When a new broom sweeps too briskly

Can an employer dismiss a competent manager who causes disharmony in the workplace?

Can an employer dismiss a competent manager who causes disharmony in the workplace?

The appointment of a new manager in a company may result in him or her making sweeping changes in an attempt to steer the company in a new direction.

The new manager is hard working, committed to the growth of the company, and the changes that he or she has introduced are delivering good results. However, he or she lacks the ability to communicate these changes to staff members, resulting in low morale and mass exits of long-serving, dedicated and competent staff members.

The company might also bear an additional cost-burden in that new recruits may leave too because of the manager. This situation can have disastrous consequences on the profitability of the company.

This lack of interpersonal skills is generally referred to as incompatibility. Incompatibility is defined as "the inability on the part of an employee to work in harmony either within the corporate culture of the business or with a fellow employee".

A line of court decisions going back to the Industrial Court, as well as the more recent Labour Court decision of Jabari vs Telkom SA (Pty) Ltd, have made it clear that an employer has the prerogative to set reasonable standards pertaining to the harmonious relationships in the workplace. In CSIR vs Fijen the Labour Court held that there is an implied duty on the employee to not act in a way that causes a breakdown in the employment relationship.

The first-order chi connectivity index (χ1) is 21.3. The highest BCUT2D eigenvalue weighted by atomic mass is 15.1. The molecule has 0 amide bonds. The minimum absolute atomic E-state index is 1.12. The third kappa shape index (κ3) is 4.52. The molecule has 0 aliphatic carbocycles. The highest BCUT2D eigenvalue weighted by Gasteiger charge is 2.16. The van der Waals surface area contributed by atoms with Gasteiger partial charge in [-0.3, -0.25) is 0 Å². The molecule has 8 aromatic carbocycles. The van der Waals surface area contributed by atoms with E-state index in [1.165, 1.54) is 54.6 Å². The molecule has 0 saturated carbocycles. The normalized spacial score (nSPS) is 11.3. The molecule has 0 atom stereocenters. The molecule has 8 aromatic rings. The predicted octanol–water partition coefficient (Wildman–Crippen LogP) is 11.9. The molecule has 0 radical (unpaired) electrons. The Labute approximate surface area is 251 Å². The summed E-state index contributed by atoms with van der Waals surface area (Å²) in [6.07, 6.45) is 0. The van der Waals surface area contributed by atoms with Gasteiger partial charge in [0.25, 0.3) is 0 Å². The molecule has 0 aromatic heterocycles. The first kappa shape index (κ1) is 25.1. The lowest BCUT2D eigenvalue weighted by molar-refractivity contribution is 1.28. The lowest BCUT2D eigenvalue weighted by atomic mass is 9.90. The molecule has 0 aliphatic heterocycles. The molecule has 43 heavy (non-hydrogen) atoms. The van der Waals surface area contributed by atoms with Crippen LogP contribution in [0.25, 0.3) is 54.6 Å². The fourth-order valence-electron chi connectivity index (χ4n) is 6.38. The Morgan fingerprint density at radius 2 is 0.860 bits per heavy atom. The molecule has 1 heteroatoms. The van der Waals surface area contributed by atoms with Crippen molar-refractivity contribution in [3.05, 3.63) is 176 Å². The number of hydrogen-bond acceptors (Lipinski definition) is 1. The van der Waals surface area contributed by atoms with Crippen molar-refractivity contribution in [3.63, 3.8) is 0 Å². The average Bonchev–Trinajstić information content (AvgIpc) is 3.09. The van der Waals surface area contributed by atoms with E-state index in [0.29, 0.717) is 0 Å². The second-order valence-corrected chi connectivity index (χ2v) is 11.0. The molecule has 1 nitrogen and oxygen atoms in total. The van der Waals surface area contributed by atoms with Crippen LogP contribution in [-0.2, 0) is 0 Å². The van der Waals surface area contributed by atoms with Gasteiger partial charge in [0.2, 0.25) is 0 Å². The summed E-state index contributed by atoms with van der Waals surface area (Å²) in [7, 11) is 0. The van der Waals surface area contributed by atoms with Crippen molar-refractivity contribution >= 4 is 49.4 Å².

Where the conduct of an employee creates disharmony in the workplace, an employer is entitled to take steps to address the situation which might result in a dismissal.

The following guidelines were laid down by the Labour Court when charging an employee with incompatibility.

The employee must be:

l advised what type of conduct allegedly causes disharmony and who has been upset;

l what remedial action is suggested by the employer to remove the incompatibility;

l given a fair opportunity to consider the allegations and prepare his reply thereto;

l given an opportunity to present his version; and

l Where he or she is found to be responsible for the disharmony the employee must be given a fair opportunity to remove its cause.

Handling interpersonal conflict caused by an otherwise competent manager might be challenging, but failure to address it can affect the company's overall performance and it is essential to deal with him/her in the appropriate manner.

lLavery Modise, director at Routledge Modise Attorneys, and Felicia van Rooi, senior associate at Routledge Modise Attorneys.